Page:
We come back from the break with a heavy track by Ozzy Osbourne and his partners in Black Sabbath as they break out 'Hole in the Sky' from the awesome new album Sabotage. It's impossible to imagine this band without Ozzy. We're betting that doesn't change.

One of the hottest trios going today is ZZ Top from Texas. Chris' choice of 'Nasty Dogs & Funky Kings' from their Fandango! album shows you just why. 

We return from our second break with another great band emerging from the deep south. Lynyrd Skynyrd have blasted their way out of Florida and are quickly gaining a foothold in the worldwide rock arena. Aaron's choice of 'On the Hunt' from their new Nuthin' Fancy album is a prime example of the swagger with which these southern rockers carry themselves.

A band from overseas that is being sorely ignored in today's rock radio is the Welsh band Budgie. Their new album Bandolier from MCA Records is chock full of thick riffs and catchy melody lines. Chris shows off the album with the cut 'I Ain't No Mountain.'

Aaron finishes his picks off with a heartfelt dedication to an ex-girlfriend that left a mark on his heart as he spins 'Miss Misery' off the recently-released Nazareth album, Hair of the Dog. A truly anti-romantic number.

Closing out the show is Chris' pick from the first solo-album from former Amboy Dukes' guitarist Ted Nugent. An artist that prefers to let the music do the talking, 'Stormtrooping' providing a boot-stomping ending to this week's show.

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AC/DC

Thin Lizzy

Alice Cooper

KISS

Black Sabbath

ZZ Top

Lynyrd Skynyrd

Budgie

Nazareth

Ted Nugent

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Direct download: Episode_76_-_Radio_Revisited_1975.mp3
Category:Podcast -- posted at: 10:36pm EST

This week the Decibel Geek Podcast is here to kick ass and take names! Or is that drop names? Anyways there are many rock songs that have names in the title. Now I know that "Mandy" from Barry Manilow was the first thing to come to mind but that song fortunately didn't make Chris and AAron's playlist this time around. Instead they have chosen ten "Decibel Geek" approved tracks that are dropping names all over the place.



Up first the godfathers of metal, Black Sabbath kick off the show with "Johnny Blade" from the 1978 Never Say Die album. This was the last studio album with Ozzy and an album that Ozzy would later refer to as "the worst piece of work I have ever been involved in". I am sure the heavy drug and alcohol abuse might have been part of the problem.


Up next we have the band Johnny Rocket from Little Rock, Arkansas. AAron found this CD in a bin at Goodwill, and with a song entitled "Kiss, Clash and Johnny Cash" it certainly made this week's show. Three name drops in one song and gets our first KISS reference of the show!

From Chicago, Illinois the band Bad City pull out another Kiss reference with "Call Paul Stanley" from their 2010 debut album Welcome to the Wasteland. Paul Stanley actually endorsed the band, calling their album "an absolute knockout and the best album I've heard in ages. A killer, cohesive album of great rock and bombastic production that has been sorely missing. Every track is a winner and Bad City raises the bar out of most band's reach. It's really that good".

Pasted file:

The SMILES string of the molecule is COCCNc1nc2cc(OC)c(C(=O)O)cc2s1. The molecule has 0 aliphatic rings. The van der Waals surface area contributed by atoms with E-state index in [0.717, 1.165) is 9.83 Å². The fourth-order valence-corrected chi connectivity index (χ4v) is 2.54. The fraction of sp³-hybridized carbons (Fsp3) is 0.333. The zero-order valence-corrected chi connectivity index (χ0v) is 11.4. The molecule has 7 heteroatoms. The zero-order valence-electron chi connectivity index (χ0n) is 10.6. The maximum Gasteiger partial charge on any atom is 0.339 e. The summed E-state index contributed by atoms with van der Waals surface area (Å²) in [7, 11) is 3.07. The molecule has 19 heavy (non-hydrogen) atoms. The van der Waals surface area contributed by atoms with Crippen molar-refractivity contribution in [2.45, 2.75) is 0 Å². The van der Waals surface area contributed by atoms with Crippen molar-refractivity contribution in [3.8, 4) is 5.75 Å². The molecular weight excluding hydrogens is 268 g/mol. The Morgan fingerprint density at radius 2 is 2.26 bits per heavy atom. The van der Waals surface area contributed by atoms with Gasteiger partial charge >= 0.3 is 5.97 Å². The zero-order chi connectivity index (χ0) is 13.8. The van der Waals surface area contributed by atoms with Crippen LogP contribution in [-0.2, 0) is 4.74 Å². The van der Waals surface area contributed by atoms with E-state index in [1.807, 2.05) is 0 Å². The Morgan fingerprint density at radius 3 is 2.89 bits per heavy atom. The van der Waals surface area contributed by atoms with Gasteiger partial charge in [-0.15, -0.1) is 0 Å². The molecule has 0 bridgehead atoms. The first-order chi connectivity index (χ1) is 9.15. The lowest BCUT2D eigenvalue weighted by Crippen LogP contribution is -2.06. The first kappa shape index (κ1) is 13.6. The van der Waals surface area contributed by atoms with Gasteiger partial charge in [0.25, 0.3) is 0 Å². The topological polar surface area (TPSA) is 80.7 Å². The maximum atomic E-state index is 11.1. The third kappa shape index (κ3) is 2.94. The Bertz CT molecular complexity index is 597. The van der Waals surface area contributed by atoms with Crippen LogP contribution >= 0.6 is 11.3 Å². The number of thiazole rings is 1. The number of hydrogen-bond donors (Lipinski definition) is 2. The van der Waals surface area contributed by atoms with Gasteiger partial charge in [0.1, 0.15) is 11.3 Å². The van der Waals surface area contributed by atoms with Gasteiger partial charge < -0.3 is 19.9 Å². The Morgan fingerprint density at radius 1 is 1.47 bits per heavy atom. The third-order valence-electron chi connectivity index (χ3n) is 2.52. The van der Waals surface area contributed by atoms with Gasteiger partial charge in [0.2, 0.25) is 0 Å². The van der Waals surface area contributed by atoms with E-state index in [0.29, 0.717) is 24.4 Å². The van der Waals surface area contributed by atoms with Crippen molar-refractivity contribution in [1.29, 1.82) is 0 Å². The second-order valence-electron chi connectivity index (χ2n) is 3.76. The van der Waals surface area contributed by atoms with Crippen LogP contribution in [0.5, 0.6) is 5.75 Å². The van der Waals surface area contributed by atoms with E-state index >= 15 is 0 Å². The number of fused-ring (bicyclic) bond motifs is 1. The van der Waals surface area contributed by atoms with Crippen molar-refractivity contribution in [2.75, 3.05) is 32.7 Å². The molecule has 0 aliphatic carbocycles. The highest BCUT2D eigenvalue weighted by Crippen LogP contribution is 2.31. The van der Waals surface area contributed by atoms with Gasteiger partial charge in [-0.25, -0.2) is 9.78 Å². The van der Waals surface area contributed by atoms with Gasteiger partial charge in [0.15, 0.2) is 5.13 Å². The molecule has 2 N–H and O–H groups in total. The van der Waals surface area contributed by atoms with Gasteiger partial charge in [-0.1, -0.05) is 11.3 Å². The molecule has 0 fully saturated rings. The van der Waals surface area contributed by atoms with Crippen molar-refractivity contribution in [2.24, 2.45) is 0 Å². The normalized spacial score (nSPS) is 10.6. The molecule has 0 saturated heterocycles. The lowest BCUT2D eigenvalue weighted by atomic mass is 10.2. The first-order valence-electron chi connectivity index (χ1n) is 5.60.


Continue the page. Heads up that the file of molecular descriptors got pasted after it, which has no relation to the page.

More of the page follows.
After starting off the show with Black Sabbath, we turn the tables and feature the Supersuckers (the self proclaimed greatest band in the world) and their song "OZZY" from their 1995 release, The Sacrilicious Sounds of the Supersuckers. Mixing a blend punk, grunge, country and rock these guys have recorded with Willie Nelson and opened for Motorhead and the Ramones.

1991 was the year that  Florida based band Saigon Kick released their debut album. This was the year that grunge was starting to get it's foothold and you can hear some of that sound creeping in to many of the bands of the time. Saigon Kick were one of those bands that seemed to straddle the rock/grunge fence and can be heard on the track "Suzy".

L.A. sleaze rockers Faster Pussycat get in on the action with "Mr. Lovedog" from 1992's Whipped album. Written as a eulogy for Andrew Wood, best known as lead singer of Mother Love Bone who had died of a heroin overdose in 1990. In retrospect, MLB's "Apple" album most likely would have been the first great Seattle Rock album of the 90's, and very likely that Andrew Wood would have been a bigger star that Kurt Cobain, and extremely likely none of us would have ever heard of Eddie Vedder.



The Bulletboys released their second album Freakshow in 1991. On that album was a killer funky cover of a Tom Waits song, "Hang On St. Christopher". The song made it to #22 on the US mainstream rock charts.

"Charlotte the Harlot" comes from the 1980 self titled debut album from Iron Maiden.

Written by Dave Murray and is said to be based on a true story. The Charlotte character would reoccur over the years in 3 more Maiden Tunes (22 Acacia Avenue, Hooks In You & From Here to Eternity), known to Maidenheads as the Charlotte Saga.Written by Dave Murray and is said to be based on a true story. The Charlotte character would reoccur over the years in 3 more Maiden Tunes (22 Acacia Avenue, Hooks In You & From Here to Eternity), known to Maidenheads as the Charlotte Saga.

After dropping the name of a Saint, Aerosmith are up next with a biblical name drop in the song "Adam's Apple". Off the 1975, Toys in the Attic album this track was written solely by Steven Tyler and produced by Jack Douglas.

Closing out all this name dropping is southern rock band Drive By Truckers and their song "Ronnie & Neil" From the 2001 album Southern Rock Opera, Ronnie and Neil is a song about the musical feud between Lynyrd Skynyrd and Neil Young. "Rock stars today ain't half as real. Speaking their minds on how they feel. Let them guitars blast for Ronnie & Neil".


Buy Music

Black Sabbath

Johnny Rocket

Bad City

The Supersuckers

Saigon Kick

Faster Pussycat

Bulletboys

Aerosmith

Drive By Truckers

 

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Join the Fan Page

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Direct download: Episode_75_-_Dropping_Names.mp3
Category:Podcast -- posted at: 1:43am EST